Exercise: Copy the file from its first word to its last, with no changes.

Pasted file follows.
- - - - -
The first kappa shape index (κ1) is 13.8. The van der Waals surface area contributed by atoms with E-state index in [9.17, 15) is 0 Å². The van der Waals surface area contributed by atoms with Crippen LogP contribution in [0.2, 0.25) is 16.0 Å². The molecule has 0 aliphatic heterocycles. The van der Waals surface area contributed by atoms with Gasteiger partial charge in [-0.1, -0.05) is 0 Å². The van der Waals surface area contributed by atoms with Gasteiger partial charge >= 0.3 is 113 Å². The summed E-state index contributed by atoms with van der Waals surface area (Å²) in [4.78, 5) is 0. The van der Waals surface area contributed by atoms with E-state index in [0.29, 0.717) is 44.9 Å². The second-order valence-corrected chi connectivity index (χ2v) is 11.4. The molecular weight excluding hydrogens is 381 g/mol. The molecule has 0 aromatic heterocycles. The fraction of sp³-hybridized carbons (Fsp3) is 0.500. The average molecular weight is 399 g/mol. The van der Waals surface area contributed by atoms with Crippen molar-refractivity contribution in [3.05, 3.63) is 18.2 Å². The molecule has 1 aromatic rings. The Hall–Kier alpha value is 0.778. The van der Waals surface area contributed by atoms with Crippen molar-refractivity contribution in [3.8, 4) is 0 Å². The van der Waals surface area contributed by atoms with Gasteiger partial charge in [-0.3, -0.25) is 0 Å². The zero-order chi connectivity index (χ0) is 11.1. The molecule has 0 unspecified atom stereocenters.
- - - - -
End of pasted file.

The first kappa shape index (κ1) is 13.8. The van der Waals surface area contributed by atoms with E-state index in [9.17, 15) is 0 Å². The van der Waals surface area contributed by atoms with Crippen LogP contribution in [0.2, 0.25) is 16.0 Å². The molecule has 0 aliphatic heterocycles. The van der Waals surface area contributed by atoms with Gasteiger partial charge in [-0.1, -0.05) is 0 Å². The van der Waals surface area contributed by atoms with Gasteiger partial charge >= 0.3 is 113 Å². The summed E-state index contributed by atoms with van der Waals surface area (Å²) in [4.78, 5) is 0. The van der Waals surface area contributed by atoms with E-state index in [0.29, 0.717) is 44.9 Å². The second-order valence-corrected chi connectivity index (χ2v) is 11.4. The molecular weight excluding hydrogens is 381 g/mol. The molecule has 0 aromatic heterocycles. The fraction of sp³-hybridized carbons (Fsp3) is 0.500. The average molecular weight is 399 g/mol. The van der Waals surface area contributed by atoms with Crippen molar-refractivity contribution in [3.05, 3.63) is 18.2 Å². The molecule has 1 aromatic rings. The Hall–Kier alpha value is 0.778. The van der Waals surface area contributed by atoms with Crippen molar-refractivity contribution in [3.8, 4) is 0 Å². The van der Waals surface area contributed by atoms with Gasteiger partial charge in [-0.3, -0.25) is 0 Å². The zero-order chi connectivity index (χ0) is 11.1. The molecule has 0 unspecified atom stereocenters.